The study demonstrated that WCHQ member organizations outperformed the comparator groups, including the remainder of Wisconsin, nearby states of Iowa and South Dakota, and the rest of the United States in measures of glycohemoglobin testing, lipid testing in diabetics (Figure 3) and breast cancer screening (Figure 4) — all of which are publicly reported through WCHQ. The statistical data supporting the graphical displays can be found in Figure 5.
In each of these measures, there was a trend toward the rate of improvement during the study years being higher for WCHQ members, but this did not reach statistical significance. In contrast, Iowa and South Dakota patient populations were more likely to have received a diabetes related eye examination, which is not among WCHQ's publicly reported measures.
Patients of WCHQ members also tend to be somewhat more affluent and less likely to be on Medicaid than the comparison groups. This may create a bias in favor of better performance among WCHQ members. However, the performance of Iowa/South Dakota on the diabetic eye examination demonstrates that more is at play than just demographics.
Performance on diabetes related measures for 2004-2007, using 20% Medicare sample (Adjusted for differences in age, gender, race and income)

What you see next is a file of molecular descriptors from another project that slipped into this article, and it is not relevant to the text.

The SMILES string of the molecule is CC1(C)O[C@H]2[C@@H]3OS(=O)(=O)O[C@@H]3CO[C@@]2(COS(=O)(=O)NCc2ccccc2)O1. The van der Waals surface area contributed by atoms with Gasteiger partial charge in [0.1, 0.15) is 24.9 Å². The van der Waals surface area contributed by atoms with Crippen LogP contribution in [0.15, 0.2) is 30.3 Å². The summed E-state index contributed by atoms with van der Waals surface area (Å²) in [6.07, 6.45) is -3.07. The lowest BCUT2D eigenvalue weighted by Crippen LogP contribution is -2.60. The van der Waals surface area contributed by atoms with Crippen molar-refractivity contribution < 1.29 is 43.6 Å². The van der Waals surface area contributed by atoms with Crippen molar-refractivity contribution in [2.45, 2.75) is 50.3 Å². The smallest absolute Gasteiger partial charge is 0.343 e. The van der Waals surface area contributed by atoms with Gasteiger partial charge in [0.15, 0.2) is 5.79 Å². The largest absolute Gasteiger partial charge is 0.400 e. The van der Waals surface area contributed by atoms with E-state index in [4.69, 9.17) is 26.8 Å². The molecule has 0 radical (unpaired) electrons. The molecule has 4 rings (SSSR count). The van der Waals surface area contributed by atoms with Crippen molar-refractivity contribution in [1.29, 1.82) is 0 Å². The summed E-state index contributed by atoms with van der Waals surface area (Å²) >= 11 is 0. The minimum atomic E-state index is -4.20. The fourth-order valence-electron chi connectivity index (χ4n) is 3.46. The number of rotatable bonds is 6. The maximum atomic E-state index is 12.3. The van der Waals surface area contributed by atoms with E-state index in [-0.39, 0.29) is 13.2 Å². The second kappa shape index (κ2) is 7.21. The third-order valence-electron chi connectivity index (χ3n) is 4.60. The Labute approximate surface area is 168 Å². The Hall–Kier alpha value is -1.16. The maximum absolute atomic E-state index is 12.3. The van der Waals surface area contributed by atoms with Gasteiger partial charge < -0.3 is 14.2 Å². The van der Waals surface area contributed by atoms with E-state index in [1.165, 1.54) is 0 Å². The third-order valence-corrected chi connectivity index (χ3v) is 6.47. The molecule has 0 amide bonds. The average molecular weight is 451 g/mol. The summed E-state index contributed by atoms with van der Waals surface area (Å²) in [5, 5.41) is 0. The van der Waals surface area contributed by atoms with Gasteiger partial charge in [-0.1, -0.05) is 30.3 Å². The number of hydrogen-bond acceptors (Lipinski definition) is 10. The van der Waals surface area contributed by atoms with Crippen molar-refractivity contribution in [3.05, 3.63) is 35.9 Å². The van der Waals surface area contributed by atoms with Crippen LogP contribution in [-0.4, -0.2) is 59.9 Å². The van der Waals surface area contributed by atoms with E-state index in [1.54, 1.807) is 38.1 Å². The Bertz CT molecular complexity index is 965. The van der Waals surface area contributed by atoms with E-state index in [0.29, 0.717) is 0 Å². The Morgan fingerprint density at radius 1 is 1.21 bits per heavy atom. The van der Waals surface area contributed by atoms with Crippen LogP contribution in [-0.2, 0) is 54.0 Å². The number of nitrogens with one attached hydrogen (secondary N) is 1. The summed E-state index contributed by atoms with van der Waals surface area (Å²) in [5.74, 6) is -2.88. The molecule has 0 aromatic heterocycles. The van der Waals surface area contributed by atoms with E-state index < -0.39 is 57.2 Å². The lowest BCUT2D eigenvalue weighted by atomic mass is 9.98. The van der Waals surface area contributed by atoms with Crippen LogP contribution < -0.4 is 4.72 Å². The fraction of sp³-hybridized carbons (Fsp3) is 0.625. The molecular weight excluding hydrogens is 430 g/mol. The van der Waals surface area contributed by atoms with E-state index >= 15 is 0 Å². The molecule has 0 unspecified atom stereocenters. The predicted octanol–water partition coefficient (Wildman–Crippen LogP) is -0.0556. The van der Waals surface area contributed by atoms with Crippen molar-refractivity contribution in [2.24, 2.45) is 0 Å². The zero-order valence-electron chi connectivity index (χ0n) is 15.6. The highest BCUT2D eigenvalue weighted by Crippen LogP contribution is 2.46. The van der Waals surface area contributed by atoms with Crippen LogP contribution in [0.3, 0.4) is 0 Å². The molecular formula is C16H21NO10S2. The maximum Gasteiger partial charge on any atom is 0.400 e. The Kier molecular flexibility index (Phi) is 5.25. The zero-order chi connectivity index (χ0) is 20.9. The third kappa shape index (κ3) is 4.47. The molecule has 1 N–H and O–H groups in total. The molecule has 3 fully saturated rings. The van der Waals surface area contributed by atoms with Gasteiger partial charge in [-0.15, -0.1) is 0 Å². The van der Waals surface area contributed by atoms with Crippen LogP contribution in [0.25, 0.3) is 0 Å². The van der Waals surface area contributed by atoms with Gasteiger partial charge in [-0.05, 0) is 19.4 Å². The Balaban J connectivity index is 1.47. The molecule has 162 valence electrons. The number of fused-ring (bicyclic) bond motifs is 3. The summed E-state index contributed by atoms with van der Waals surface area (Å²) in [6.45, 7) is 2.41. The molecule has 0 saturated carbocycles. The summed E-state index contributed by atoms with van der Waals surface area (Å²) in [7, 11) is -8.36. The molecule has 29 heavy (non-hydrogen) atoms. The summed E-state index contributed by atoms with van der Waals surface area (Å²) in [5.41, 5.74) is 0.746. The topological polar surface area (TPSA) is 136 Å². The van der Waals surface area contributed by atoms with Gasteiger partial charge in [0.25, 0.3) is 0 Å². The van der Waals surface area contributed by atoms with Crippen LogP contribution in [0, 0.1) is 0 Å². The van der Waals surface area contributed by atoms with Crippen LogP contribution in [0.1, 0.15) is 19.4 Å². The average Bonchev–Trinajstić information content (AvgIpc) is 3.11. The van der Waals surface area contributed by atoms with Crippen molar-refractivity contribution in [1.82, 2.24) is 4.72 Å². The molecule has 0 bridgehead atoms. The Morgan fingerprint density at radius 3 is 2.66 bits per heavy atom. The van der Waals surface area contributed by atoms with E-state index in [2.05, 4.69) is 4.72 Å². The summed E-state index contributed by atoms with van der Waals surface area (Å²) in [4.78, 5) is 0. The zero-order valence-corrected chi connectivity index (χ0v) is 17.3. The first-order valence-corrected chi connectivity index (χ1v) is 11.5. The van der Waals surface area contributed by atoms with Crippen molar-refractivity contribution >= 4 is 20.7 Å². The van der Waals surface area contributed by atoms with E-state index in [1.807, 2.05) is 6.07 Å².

Performance on mammography screening for 2004-2007, using 20% Medicare sample (Adjusted for differences in age, gender, race and income)
Statistical comparison between WCHQ and comparator groups
|Measures||WCHQ||Non WCHQ, WI||IA/SD||Rest of the US|
|Hgb A1c testing|
|Odds ratio - annual change WCHQ vs.||--||1.06*||1.06*||1.05*|
|Odds ratio - annual change WCHQ vs.||--||1.01||0.99||0.99|
|Odds Ratio - annual change WCHQ vs.||--||1.05||1.05*||1.07**|
|All 3 tests|
|Odds ratio - annual change WCHQ vs.||--||1.02||0.99||1.01|
|Odds ratio - annual change WCHQ vs.||--||1.03||1.02||1.04|
* P less than 0.05; Note that due to multiple comparisons a p value less than 0.017 required for significance.
** P less than 0.017 (multiple comparison adjusted significance value)
The three components of this study provide compelling evidence that public reporting of ambulatory measures led to sustained improved performance among WCHQ member organizations. Clearly this was not a randomized controlled study and, therefore, there are several potential weaknesses. The decision to join WCHQ is voluntary and, as such, the members are highly motivated. The decision by groups to focus on WCHQ measures for improvement and the apparently more rapid improvement among the lower performing practice groups strongly suggest that public reporting of comparative performance is a true driver for improvement. The findings are a nice example of the old management adage of "you manage what you measure."
This study clearly indicates the value of membership in an organization such as WCHQ, in public reporting of healthcare outcomes and working collaboratively to improve care.